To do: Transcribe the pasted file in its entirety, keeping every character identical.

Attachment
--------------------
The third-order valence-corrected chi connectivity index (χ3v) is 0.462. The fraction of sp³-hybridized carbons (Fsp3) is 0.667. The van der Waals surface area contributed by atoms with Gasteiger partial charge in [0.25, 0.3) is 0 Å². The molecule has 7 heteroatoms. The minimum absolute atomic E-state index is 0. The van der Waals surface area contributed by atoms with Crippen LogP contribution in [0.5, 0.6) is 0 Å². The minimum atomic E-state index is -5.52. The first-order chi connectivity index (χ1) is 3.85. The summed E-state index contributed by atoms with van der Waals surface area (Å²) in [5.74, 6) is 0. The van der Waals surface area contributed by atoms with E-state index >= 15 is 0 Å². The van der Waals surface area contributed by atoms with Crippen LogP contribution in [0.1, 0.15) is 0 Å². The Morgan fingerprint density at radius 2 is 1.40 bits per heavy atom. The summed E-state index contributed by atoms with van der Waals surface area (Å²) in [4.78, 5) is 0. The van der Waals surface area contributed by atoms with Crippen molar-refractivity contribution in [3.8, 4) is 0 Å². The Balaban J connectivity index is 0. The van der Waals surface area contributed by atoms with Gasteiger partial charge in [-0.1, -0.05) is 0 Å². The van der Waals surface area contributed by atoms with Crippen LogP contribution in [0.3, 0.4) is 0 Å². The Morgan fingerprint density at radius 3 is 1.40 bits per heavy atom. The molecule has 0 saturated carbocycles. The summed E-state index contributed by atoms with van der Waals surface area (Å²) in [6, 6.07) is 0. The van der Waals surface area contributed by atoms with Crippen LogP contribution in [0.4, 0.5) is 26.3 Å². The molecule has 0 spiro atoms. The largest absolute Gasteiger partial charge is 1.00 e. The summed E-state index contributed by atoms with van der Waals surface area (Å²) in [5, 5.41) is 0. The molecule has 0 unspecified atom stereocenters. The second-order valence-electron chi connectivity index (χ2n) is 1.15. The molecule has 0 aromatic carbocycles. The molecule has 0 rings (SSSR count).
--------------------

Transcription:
The third-order valence-corrected chi connectivity index (χ3v) is 0.462. The fraction of sp³-hybridized carbons (Fsp3) is 0.667. The van der Waals surface area contributed by atoms with Gasteiger partial charge in [0.25, 0.3) is 0 Å². The molecule has 7 heteroatoms. The minimum absolute atomic E-state index is 0. The van der Waals surface area contributed by atoms with Crippen LogP contribution in [0.5, 0.6) is 0 Å². The minimum atomic E-state index is -5.52. The first-order chi connectivity index (χ1) is 3.85. The summed E-state index contributed by atoms with van der Waals surface area (Å²) in [5.74, 6) is 0. The van der Waals surface area contributed by atoms with E-state index >= 15 is 0 Å². The van der Waals surface area contributed by atoms with Crippen LogP contribution in [0.1, 0.15) is 0 Å². The Morgan fingerprint density at radius 2 is 1.40 bits per heavy atom. The summed E-state index contributed by atoms with van der Waals surface area (Å²) in [4.78, 5) is 0. The van der Waals surface area contributed by atoms with Crippen molar-refractivity contribution in [3.8, 4) is 0 Å². The Balaban J connectivity index is 0. The van der Waals surface area contributed by atoms with Gasteiger partial charge in [-0.1, -0.05) is 0 Å². The van der Waals surface area contributed by atoms with Crippen LogP contribution in [0.3, 0.4) is 0 Å². The Morgan fingerprint density at radius 3 is 1.40 bits per heavy atom. The molecule has 0 saturated carbocycles. The summed E-state index contributed by atoms with van der Waals surface area (Å²) in [6, 6.07) is 0. The van der Waals surface area contributed by atoms with Crippen LogP contribution in [0.4, 0.5) is 26.3 Å². The molecule has 0 spiro atoms. The largest absolute Gasteiger partial charge is 1.00 e. The summed E-state index contributed by atoms with van der Waals surface area (Å²) in [5, 5.41) is 0. The molecule has 0 unspecified atom stereocenters. The second-order valence-electron chi connectivity index (χ2n) is 1.15. The molecule has 0 aromatic carbocycles. The molecule has 0 rings (SSSR count).